Narrative-Based Assessment of Quality in Context

An author's eye view of a typewriter ready and waiting to be used
Image by Rudy and Peter Skitterians from Pixabay


The goal of software testing is to qualitatively research, evaluate and describe quality and communicate it as information in the form of stories, or the who, what, where, when, why and how of value and risk. Stories can also serve as hypotheses for testing and are communicated to stakeholders to allow them to make the best business decisions. There are an infinite number of ways to evaluate and describe quality so there are an infinite number of stories that can be told, but the goal of software testing is to identify and tell the stories that matter. All stories are time and context dependent, subjective and ever changing, which why quality much be assessed by skilled and motivated individuals who can shine a light on quality in the most truthful ways possible.

The Testing and Quality Story is the result of testing. You can never know the “actual” quality of a software product— you can’t “verify” quality, as such— but by performing tests, you can make an assessment, and that takes the form of a story you tell (including bugs, curios, etc.) (Bach, 2020)

Like any story, it’s made up of various aspects that represent important contextual factors, both objective and subjective. Below is what that story structure may look like based on previous definitions, and items from the Heuristic Test Strategy Model (HTSM) (Bach, 2019):

Quality in a software product, system or service can be evaluated, described and communicated as instances of:
  • value in some way
  • to someone who matters
  • by having their expectations met or exceeded
  • at some point in time
  • via some method of interaction (or lack of interaction)
  • with a strong product element (an exploited asset)
  • experienced as a positive emotion (or lack of negative emotion)
  • and may be surrogate measured (e.g. low cost “good value for money” or high score/rating)
Lack of quality in a software product, system or service can be evaluated, described and communicated as instances of:
  • little value or harm in some way
  • to who someone matters
  • by not having their expectations met or exceeded
  • at some point in time
  • via some method of interaction (or lack of interaction)
  • with a weak product element (an exploited vulnerability)
  • experienced as a negative emotion (or lack of positive emotion)
  • and may be surrogate measured (e.g. high cost “poor value for money” or low score/rating) 

Diamond representing valueLadybird or ladybug representing threatened value or bugs

Person representing someone who matters Dots and arrows representing consistency Prism representing different dimensions of quality Clock representing an event in time Application window with binary characters representing the asset or vulnerability within the software Spanner representing a user method or action Comedy and tragedy theatre masks representing feelings

Value (or harm) in some way is primarily the different dimensions of quality and the associated benefit or risk, such as its ability (or inability) as a social prosthesis or tool. Value and harm can also be evaluated as time or cost (monetary worth) or perceived importance (or insignificance).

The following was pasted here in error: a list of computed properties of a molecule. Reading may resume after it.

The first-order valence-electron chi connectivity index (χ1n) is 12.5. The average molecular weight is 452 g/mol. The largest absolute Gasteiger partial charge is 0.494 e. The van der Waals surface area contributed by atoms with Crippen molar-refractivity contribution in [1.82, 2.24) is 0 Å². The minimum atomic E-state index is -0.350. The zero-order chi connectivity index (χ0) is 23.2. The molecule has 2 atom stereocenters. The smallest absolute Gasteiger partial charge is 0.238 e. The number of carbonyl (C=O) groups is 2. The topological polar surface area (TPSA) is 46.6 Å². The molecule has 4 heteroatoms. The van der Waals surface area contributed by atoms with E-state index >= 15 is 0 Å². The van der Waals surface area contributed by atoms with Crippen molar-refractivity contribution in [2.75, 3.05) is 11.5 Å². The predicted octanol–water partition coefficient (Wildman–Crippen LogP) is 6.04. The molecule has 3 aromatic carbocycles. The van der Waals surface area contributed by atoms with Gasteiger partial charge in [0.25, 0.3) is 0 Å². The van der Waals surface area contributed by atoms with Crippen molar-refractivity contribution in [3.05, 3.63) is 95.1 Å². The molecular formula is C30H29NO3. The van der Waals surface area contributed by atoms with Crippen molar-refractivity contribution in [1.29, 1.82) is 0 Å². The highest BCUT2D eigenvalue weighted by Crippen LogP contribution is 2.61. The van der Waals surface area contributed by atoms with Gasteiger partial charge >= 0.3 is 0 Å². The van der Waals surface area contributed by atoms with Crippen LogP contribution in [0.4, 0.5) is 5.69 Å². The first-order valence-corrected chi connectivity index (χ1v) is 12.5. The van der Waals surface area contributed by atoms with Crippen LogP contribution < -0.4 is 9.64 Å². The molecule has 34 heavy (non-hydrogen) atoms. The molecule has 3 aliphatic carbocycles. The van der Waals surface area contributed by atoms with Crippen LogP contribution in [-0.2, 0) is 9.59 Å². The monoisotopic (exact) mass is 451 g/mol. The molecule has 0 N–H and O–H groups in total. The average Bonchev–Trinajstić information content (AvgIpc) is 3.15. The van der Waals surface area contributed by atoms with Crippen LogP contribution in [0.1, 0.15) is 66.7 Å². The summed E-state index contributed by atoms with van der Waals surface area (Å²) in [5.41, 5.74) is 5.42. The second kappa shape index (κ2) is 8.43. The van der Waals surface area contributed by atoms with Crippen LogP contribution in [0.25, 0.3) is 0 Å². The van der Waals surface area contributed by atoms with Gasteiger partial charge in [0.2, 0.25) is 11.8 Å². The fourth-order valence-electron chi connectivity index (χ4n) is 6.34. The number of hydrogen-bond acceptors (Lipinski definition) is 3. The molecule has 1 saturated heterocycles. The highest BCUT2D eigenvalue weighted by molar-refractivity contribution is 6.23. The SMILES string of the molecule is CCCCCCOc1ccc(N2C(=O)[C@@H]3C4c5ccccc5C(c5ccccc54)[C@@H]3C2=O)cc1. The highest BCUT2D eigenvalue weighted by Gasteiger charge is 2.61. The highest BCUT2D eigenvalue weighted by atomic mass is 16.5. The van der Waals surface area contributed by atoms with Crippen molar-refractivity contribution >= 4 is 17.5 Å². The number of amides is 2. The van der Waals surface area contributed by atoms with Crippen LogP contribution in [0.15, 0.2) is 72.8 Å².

Someone who matters are stakeholders, the subjects of the subjective quality, or those affected by quality in a way that is cared about by someone else.

Expectations met or exceed describes consistencies (or inconsistencies) between related things, actual experiences of the software compared to expected experiences from mental models.

At some point in time means all this can change from moment to moment and is not fixed.

Some method of interaction are the different things a user or other stakeholder does (or doesn’t do) with the software to get that value, loss or harm.

Strong/weak product element the part(s) of the software or project that the method of interaction is with.

Experienced emotion or lack of emotion, the feeling that the stakeholder experiences, especially if it’s born from a cognitive dissonance.

Surrogate measured is a quantitative measurement of value to someone by how much they would pay for it or score/rate a software product that has (or doesn’t have) it.


As project quality is linked to product quality, the story can further be expanded to identify the root cause of any delivered or threatened value. This consequence is due to a decision (or lack of a decision) made by a project team member driven by a strong or weak project process. In a story of risk, the latter is referred to as a “cause”, the likelihood of which increase with certain problem drivers (van Daele, 2017) (Kaner, Bach & Pettichord, 2002a). This not only allows stakeholders to make decisions on the quality of the software, but also allows project team members and managers to make decisions on the quality of the project processes that are linked to it. For testers, this means also reporting on the quality of testing itself and the software project (Bolton, 2012).

Decision tree representing decision by project team member DevOps cogs representing software project process